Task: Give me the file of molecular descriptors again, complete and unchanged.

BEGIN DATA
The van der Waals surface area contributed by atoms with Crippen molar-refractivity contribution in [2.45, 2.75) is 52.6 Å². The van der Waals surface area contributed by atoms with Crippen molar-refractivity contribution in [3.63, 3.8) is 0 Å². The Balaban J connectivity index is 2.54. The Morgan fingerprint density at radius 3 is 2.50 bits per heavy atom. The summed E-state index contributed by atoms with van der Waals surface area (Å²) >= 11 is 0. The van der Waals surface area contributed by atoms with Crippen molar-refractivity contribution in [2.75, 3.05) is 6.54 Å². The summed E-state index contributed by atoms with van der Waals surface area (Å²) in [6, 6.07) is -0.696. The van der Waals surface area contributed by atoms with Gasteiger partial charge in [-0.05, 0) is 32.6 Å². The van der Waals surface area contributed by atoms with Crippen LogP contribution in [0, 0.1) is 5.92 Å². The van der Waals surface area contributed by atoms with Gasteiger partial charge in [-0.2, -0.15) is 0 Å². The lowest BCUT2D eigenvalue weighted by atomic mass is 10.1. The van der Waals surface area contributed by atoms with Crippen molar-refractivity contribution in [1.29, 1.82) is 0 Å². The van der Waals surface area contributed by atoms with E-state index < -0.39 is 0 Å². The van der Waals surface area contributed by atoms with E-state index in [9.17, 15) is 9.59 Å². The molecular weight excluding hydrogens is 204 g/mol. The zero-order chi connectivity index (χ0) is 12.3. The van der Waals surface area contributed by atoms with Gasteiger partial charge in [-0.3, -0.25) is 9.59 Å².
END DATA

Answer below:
The van der Waals surface area contributed by atoms with Crippen molar-refractivity contribution in [2.45, 2.75) is 52.6 Å². The van der Waals surface area contributed by atoms with Crippen molar-refractivity contribution in [3.63, 3.8) is 0 Å². The Balaban J connectivity index is 2.54. The Morgan fingerprint density at radius 3 is 2.50 bits per heavy atom. The summed E-state index contributed by atoms with van der Waals surface area (Å²) >= 11 is 0. The van der Waals surface area contributed by atoms with Crippen molar-refractivity contribution in [2.75, 3.05) is 6.54 Å². The summed E-state index contributed by atoms with van der Waals surface area (Å²) in [6, 6.07) is -0.696. The van der Waals surface area contributed by atoms with Gasteiger partial charge in [-0.05, 0) is 32.6 Å². The van der Waals surface area contributed by atoms with Crippen LogP contribution in [0, 0.1) is 5.92 Å². The van der Waals surface area contributed by atoms with Gasteiger partial charge in [-0.2, -0.15) is 0 Å². The lowest BCUT2D eigenvalue weighted by atomic mass is 10.1. The van der Waals surface area contributed by atoms with Crippen molar-refractivity contribution in [1.29, 1.82) is 0 Å². The van der Waals surface area contributed by atoms with E-state index < -0.39 is 0 Å². The van der Waals surface area contributed by atoms with E-state index in [9.17, 15) is 9.59 Å². The molecular weight excluding hydrogens is 204 g/mol. The zero-order chi connectivity index (χ0) is 12.3. The van der Waals surface area contributed by atoms with Gasteiger partial charge in [-0.3, -0.25) is 9.59 Å².